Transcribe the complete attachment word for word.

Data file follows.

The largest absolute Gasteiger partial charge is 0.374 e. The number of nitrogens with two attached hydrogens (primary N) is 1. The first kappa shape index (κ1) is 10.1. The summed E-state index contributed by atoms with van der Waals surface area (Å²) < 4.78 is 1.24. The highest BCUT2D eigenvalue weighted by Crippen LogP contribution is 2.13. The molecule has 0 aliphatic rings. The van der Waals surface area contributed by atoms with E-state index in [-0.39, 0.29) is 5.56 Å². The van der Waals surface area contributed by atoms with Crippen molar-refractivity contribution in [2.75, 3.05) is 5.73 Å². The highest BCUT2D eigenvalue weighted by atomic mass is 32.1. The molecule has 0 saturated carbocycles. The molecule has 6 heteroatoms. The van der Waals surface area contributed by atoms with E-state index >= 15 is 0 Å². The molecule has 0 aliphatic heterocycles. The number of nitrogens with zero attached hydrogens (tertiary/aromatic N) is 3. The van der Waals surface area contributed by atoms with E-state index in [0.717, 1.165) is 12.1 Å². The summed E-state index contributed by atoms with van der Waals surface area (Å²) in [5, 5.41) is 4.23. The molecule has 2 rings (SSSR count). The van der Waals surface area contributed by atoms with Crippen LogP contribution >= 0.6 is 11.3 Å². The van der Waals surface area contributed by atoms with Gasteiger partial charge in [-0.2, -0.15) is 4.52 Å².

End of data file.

The largest absolute Gasteiger partial charge is 0.374 e. The number of nitrogens with two attached hydrogens (primary N) is 1. The first kappa shape index (κ1) is 10.1. The summed E-state index contributed by atoms with van der Waals surface area (Å²) < 4.78 is 1.24. The highest BCUT2D eigenvalue weighted by Crippen LogP contribution is 2.13. The molecule has 0 aliphatic rings. The van der Waals surface area contributed by atoms with E-state index in [-0.39, 0.29) is 5.56 Å². The van der Waals surface area contributed by atoms with Crippen molar-refractivity contribution in [2.75, 3.05) is 5.73 Å². The highest BCUT2D eigenvalue weighted by atomic mass is 32.1. The molecule has 0 saturated carbocycles. The molecule has 6 heteroatoms. The van der Waals surface area contributed by atoms with E-state index >= 15 is 0 Å². The molecule has 0 aliphatic heterocycles. The number of nitrogens with zero attached hydrogens (tertiary/aromatic N) is 3. The van der Waals surface area contributed by atoms with E-state index in [0.717, 1.165) is 12.1 Å². The summed E-state index contributed by atoms with van der Waals surface area (Å²) in [5, 5.41) is 4.23. The molecule has 2 rings (SSSR count). The van der Waals surface area contributed by atoms with Crippen LogP contribution >= 0.6 is 11.3 Å². The van der Waals surface area contributed by atoms with Gasteiger partial charge in [-0.2, -0.15) is 4.52 Å².